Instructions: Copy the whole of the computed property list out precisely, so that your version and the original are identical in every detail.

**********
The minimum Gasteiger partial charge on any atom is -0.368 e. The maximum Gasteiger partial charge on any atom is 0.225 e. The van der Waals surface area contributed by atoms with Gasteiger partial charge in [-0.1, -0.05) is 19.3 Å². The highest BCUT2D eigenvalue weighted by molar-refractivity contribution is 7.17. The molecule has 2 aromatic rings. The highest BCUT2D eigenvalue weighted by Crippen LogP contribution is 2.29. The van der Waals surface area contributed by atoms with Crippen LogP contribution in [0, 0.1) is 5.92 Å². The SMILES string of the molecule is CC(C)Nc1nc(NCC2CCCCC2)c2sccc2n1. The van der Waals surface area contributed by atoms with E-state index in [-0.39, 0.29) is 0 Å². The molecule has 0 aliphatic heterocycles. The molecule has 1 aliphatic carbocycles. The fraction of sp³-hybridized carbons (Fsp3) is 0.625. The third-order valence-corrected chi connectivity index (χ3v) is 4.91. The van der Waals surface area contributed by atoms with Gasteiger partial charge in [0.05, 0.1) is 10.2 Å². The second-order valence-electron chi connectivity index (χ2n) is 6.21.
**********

The minimum Gasteiger partial charge on any atom is -0.368 e. The maximum Gasteiger partial charge on any atom is 0.225 e. The van der Waals surface area contributed by atoms with Gasteiger partial charge in [-0.1, -0.05) is 19.3 Å². The highest BCUT2D eigenvalue weighted by molar-refractivity contribution is 7.17. The molecule has 2 aromatic rings. The highest BCUT2D eigenvalue weighted by Crippen LogP contribution is 2.29. The van der Waals surface area contributed by atoms with Crippen LogP contribution in [0, 0.1) is 5.92 Å². The SMILES string of the molecule is CC(C)Nc1nc(NCC2CCCCC2)c2sccc2n1. The van der Waals surface area contributed by atoms with E-state index in [-0.39, 0.29) is 0 Å². The molecule has 0 aliphatic heterocycles. The molecule has 1 aliphatic carbocycles. The fraction of sp³-hybridized carbons (Fsp3) is 0.625. The third-order valence-corrected chi connectivity index (χ3v) is 4.91. The van der Waals surface area contributed by atoms with Gasteiger partial charge in [0.05, 0.1) is 10.2 Å². The second-order valence-electron chi connectivity index (χ2n) is 6.21.